City centre brushes up image

Finishing touches as

Reporter:

Finishing touches as

THE Limerick woman who gave Moneygall a makeover in advance of Barack Obama’s visit last year is part of a similar effort in her native city which, it is hoped, will culminate in national honours in Tidy Towns.

THE Limerick woman who gave Moneygall a makeover in advance of Barack Obama’s visit last year is part of a similar effort in her native city which, it is hoped, will culminate in national honours in Tidy Towns.

Colour consultant Cora Collins is working with the city’s Tidy Towns committee to give a splash of colour to over 20 buildings which need a lick of paint. The city centre clean-up is largely reliant on the voluntary efforts of local businesses and began at the weekend with jobs at Texas Stakeout and the derelict Dunnes Stores building opposite Brown Thomas.

Cora is a freelance consultant who was not only involved in the Obama homecoming but also last year’s transformation of Charleville as part of RTE’s Dirty Old Towns series.

Through her contacts with Dulux, the paint company has donated tens of thousands of litres of paint to get through the Limerick job this summer.

“Helen O’Donnell (chair of Limerick Tidy Towns) rang me some time ago with the idea and I was delighted to ask Dulux to come on board. They have asked me to co-ordinate it and we have put a lot of thought into the plans. It’s not just about how your building looks, the building next door or across the road but the whole lot together,” Cora said.

Growing up in Limerick city centre - she is a daughter of Tom Collins of the famous Cecil Street pub - Cora said the makeover of its main street comes not before time.

A mix of Georgian redbrick and plaster, with old sash windows next door to PVC, O’Connell Street has “a lot of shabbily painted buildings which don’t relate well to one another and do little for the overall impression”.

“My goal is to try and get everybody involved and working together to see if we could set that right.”

Cora’s work sees her do a lot of ecclesiastical projects and she has been recently involved in jobs at the Redemptorists and Raheen Church. So she was naturally excited to work with the Augustinian community on their church and monastery, which she regards as O’Connell Street’s “jewel in the crown”.

“The monastery to the left was not picking up the stone of the church and did little for the gorgeous moulding and relief work around the windows,” she said. A “colour scheme has been agreed and is ready to go” with the order, involving what Cora said was a “duck-egg grey-blue” to bring out the building’s full glory.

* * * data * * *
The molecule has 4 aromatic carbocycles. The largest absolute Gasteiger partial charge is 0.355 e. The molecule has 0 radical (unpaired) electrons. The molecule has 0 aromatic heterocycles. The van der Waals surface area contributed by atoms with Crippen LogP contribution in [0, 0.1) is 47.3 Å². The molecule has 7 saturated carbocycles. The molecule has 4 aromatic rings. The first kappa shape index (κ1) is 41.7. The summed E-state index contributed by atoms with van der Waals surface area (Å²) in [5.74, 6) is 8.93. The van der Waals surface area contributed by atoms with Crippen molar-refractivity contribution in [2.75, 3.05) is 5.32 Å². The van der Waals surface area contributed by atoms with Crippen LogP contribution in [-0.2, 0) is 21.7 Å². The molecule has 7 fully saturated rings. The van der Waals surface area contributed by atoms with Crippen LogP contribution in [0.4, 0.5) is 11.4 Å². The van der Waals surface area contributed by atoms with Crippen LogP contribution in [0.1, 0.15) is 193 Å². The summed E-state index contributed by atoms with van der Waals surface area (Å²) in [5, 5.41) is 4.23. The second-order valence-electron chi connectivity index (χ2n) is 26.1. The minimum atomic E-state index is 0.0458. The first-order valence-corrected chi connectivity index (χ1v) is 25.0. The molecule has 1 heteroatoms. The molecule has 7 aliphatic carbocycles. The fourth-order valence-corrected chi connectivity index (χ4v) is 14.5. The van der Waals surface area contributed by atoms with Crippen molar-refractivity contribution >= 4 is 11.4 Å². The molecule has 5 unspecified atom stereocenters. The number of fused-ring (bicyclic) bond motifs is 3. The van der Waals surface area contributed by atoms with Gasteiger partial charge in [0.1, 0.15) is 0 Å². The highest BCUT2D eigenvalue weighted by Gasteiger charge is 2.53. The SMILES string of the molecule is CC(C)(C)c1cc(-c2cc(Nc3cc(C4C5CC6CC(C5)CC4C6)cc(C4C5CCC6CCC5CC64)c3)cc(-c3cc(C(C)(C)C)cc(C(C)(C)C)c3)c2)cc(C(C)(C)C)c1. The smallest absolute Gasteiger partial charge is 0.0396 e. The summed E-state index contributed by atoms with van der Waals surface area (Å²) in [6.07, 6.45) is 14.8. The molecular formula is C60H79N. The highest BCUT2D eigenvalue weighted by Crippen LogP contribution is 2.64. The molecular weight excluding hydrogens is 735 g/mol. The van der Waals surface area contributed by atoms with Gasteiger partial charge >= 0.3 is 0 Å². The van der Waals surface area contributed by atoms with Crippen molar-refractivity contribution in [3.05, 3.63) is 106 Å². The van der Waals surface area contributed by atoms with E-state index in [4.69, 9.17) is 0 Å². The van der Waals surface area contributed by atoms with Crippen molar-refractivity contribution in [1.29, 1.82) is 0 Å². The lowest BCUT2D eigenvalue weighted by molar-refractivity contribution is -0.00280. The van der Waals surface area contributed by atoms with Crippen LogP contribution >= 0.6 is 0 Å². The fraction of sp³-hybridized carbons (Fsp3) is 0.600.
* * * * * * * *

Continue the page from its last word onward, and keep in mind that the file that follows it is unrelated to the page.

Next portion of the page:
Helen O’Donnell said the Tidy Towns committee was taking on the job “to do our bit to improve the socioeconomic and cultural image of the city”.

“Limerick has its image problem and we see this as a positive, practical step and we hope that by upping the ante, others will come on board,” she said.

Tidy Towns has already enlisted plenty of help locally. All of the buildings on O’Connell Street and elsewhere are being spruced up by professionals.

“We have got sponsorship for cleaning down the buildings and other preparatory work. We had A1 Access come in and provide hoists. Joe from Just Windows has come in and done a great job hosing down the ACC Bank. Mike Kirwan from Limerick Paint Supplies in Pennywell is storing the paint for us,” explained Helen.

“We said at the outset that if we were going to do this, we needed to do it properly so we are delighted to have professional painters who do commercial work to come on board.”

Sean O’Halloran, O’Halloran & Sons, and Westside Painters Johnny O’Sullivan were on site on Sunday morning as Tidy Towns took advantage of a break in the weather to get the job started.

“We realise that people have families to feed and can only do so much for free. So what we are asking is for contractors to give us a day and then we will give them back a day with a pot of money collected from the building owners. It’s been great to get them on board but we do need others to come in,” said Helen.

The paint project is only part of what Tidy Towns have in mind in a three-year plan. “Our aim is to win it in three years time, if you don’t mind. Why not?” said Helen.